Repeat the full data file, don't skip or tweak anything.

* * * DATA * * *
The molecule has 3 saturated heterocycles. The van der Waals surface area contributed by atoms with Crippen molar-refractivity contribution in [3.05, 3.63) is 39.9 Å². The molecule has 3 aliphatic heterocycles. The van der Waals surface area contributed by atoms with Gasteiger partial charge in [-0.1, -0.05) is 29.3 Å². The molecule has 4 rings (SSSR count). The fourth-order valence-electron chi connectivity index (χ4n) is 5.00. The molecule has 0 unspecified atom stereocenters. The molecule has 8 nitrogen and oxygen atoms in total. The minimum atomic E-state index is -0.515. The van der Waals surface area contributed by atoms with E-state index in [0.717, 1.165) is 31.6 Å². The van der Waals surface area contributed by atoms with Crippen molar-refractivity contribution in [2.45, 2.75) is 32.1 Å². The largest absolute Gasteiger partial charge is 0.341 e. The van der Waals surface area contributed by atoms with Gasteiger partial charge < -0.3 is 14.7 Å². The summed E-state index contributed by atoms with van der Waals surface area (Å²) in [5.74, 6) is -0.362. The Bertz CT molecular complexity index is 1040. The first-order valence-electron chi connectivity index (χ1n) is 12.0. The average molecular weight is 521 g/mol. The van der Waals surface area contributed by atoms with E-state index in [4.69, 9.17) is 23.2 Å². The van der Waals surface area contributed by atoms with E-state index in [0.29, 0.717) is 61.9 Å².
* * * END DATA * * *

The molecule has 3 saturated heterocycles. The van der Waals surface area contributed by atoms with Crippen molar-refractivity contribution in [3.05, 3.63) is 39.9 Å². The molecule has 3 aliphatic heterocycles. The van der Waals surface area contributed by atoms with Gasteiger partial charge in [-0.1, -0.05) is 29.3 Å². The molecule has 4 rings (SSSR count). The fourth-order valence-electron chi connectivity index (χ4n) is 5.00. The molecule has 0 unspecified atom stereocenters. The molecule has 8 nitrogen and oxygen atoms in total. The minimum atomic E-state index is -0.515. The van der Waals surface area contributed by atoms with E-state index in [0.717, 1.165) is 31.6 Å². The van der Waals surface area contributed by atoms with Crippen molar-refractivity contribution in [2.45, 2.75) is 32.1 Å². The largest absolute Gasteiger partial charge is 0.341 e. The van der Waals surface area contributed by atoms with Gasteiger partial charge < -0.3 is 14.7 Å². The summed E-state index contributed by atoms with van der Waals surface area (Å²) in [5.74, 6) is -0.362. The Bertz CT molecular complexity index is 1040. The first-order valence-electron chi connectivity index (χ1n) is 12.0. The average molecular weight is 521 g/mol. The van der Waals surface area contributed by atoms with E-state index in [4.69, 9.17) is 23.2 Å². The van der Waals surface area contributed by atoms with E-state index in [0.29, 0.717) is 61.9 Å².